Part 1: A Long Overdue Tattoo-Exhibit Critique
I so very much wanted to be able to write a positive review of the Field Museum of Chicago’s version of the tattoo exhibition that was put together by the Musée du quai Branly in Paris. I wish I could write something like: “As a scientific institution with a long history of supporting scholarship, the Field Museum diligently corrected the content mistakes of the original Tatoueurs, Tatoués show.” But instead I have to write: “The Field Museum’s new tattoo exhibition, while beautiful on the surface, is as fatally flawed as the previous two iterations of a show that should never have been allowed to travel to world-class institutions.”
I’ll frontload a quick tl;dr abstract of my criticisms:
- There are numerous content errors throughout the exhibition, particularly in the way “Western” tattooing is contextualized.
- The notion of “Tattooing in the West” as separated out from “global” or “non-Western” indigenous tattooing is a dated and unnecessarily dichotomous concept that smacks of colonialism and a hierarchical approach to studying culture.
- Many of the images in the show—images presented as artifacts, not as supplementary material—are reproductions rather than originals, when originals would have been easy enough to borrow. That many of these reproductions were sourced from photography clearing houses seems scandalous from a museum-academic standpoint; this is the same material that anyone with internet access can find with a few keywords.
- The show privileges design aesthetics over substance to provide “experience” rather than any substantive education.
- Poor curatorial choices resulted in some artifacts that are only tangentially related to tattooing (with no good explanation as to why they were included) and other artifacts that pale in comparison to superior examples readily available to borrow from multiple public and/or private collections.
- Women’s tattoo history is barely present in this exhibition; where it exists, it’s often treated voyeuristically. (Hat tip to my colleague Kimberly Baltzer-Jaray who noticed this when we were visiting the Toronto version of the show together.)
I’m not quite sure how tattooing “made its way to Europe” on the skin of sailors and adventurers when it had been present in Europe since circa 3300 BCE–long before people sailed or adventured, just one of several errors in this introductory panel to the “West” section.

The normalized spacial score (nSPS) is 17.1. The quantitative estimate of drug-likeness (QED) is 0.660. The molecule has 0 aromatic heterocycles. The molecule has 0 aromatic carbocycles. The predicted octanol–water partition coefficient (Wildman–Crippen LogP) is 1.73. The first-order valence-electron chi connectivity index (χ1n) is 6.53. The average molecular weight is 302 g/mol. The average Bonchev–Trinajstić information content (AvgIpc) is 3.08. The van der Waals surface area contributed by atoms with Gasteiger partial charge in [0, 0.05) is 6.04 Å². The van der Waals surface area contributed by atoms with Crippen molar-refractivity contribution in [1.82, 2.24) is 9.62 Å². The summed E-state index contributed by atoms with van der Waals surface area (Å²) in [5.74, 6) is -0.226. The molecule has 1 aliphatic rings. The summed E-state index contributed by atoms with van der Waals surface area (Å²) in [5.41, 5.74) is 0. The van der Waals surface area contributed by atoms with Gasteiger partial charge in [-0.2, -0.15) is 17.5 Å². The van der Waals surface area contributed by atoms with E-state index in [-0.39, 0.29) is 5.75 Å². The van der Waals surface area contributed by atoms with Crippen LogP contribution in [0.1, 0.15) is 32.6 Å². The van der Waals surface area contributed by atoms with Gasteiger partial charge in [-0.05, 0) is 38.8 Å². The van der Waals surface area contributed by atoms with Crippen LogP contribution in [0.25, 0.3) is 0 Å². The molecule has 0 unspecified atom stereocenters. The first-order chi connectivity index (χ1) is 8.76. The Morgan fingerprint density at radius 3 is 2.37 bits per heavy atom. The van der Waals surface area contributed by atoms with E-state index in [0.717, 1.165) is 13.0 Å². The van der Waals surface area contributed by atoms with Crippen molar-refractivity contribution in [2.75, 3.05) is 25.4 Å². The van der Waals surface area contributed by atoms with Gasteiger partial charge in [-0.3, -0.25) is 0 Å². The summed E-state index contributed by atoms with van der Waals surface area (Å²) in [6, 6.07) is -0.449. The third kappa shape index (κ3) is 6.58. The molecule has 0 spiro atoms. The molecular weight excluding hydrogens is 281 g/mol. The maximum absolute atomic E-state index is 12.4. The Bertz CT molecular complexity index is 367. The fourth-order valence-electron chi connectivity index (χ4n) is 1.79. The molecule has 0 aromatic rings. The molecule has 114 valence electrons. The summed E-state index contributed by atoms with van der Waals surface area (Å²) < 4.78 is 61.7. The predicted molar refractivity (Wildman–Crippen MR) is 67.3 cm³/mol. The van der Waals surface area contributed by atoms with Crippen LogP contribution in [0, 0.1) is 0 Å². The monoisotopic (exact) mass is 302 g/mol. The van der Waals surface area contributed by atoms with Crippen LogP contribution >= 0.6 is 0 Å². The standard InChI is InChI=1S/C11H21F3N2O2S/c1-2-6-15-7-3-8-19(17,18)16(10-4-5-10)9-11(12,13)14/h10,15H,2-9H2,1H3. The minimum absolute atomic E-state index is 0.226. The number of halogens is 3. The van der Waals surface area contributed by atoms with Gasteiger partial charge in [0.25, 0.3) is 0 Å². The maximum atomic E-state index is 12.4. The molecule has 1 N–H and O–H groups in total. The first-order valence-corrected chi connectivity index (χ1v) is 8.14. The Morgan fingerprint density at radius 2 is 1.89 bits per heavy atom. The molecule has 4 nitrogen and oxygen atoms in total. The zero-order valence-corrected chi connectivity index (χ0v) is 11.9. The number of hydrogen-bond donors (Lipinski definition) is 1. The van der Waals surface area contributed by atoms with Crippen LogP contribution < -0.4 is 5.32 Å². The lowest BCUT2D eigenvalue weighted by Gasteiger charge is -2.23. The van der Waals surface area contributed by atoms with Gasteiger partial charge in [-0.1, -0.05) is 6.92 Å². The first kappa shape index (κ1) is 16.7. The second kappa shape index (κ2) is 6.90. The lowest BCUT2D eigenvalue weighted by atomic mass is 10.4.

I always get a cheap thrill when I notice a tattoo motif referenced in two different historical academic publications. It makes me think of issues that range from shared scholarship to lazy research to plagiarism and that things are not that much different today as compared to years, even centuries ago.
My recent post on Tattoo History Daily of Havelock Ellis’s image-quoting of part of a Cesare Lombroso plate caused me to look deeply at Lombroso’s original plate. And I realized that the motto written across the central figure’s chest was one that I had posted many months back from Lombroso’s contemporary Alexandre Lacassagne. Here are the two images:
(Lacassagne, Les tatouages étude anthropologique et médico-légale, 1881. Translation: “The past betrayed me, The present torments me, The future terrifies me”)
(Lombroso, L’uomo delinquente, 5th edition 1897, originally published 1876. Translation: “The past torments me, the present ?s me, the future terrifies me.”)
The quote differs slightly from Lacassagne to Lombroso, and that makes me wonder if both researchers were observing the same person, but one of the researchers just transcribed the motto wrong (or wasn’t paying proper attention to his sketches when drafting the drawings after the fact). It’s patently clear that these criminologists’ research findings were so problematically skewed because they were working with such specific populations (incarcerated or otherwise institutionalized men), but if they were working with such a limited group that both the Italian Lombroso and the French Lacassagne had to seek out the same man, their conclusions become even more appalling. The entire lingering stigma that tattoos are deeply connected to criminality and deviance comes from the writings of these criminologists, who patently ignored or dismissed the vast practice of tattooing going on on non-criminal bodies at the time.
I’ve always been fascinated by the late 19th century criminology texts that try to decipher the mystery of why some people become criminals and others don’t…and then ascribe certain physical markers to be symbols of that criminality—visual cues then deployed as predictors of criminal behavior. Tattoos became one of these supposed indicators, and a wealth of books and journal articles devoted pages to trying to read deviant meaning into the images inscribed on incarcerated people (as well as the shapes and sizes of their heads, the character of their facial features, the proportions of their limbs, and all sorts of other ridiculous body measurements and surveillances based on the eugenistic pseudosciences of things like phrenology, craniometry, etc.).
(The chest and arms of “C. L.”, a 23-year-old robber and drunk.)
There’s a major problem, of course. When one is only studying tattoos on incarcerated populations, and not at the same time studying tattoos on non-incarcerated populations, one’s perceptions get easily skewed toward tattoos being markers of deviance. Continue reading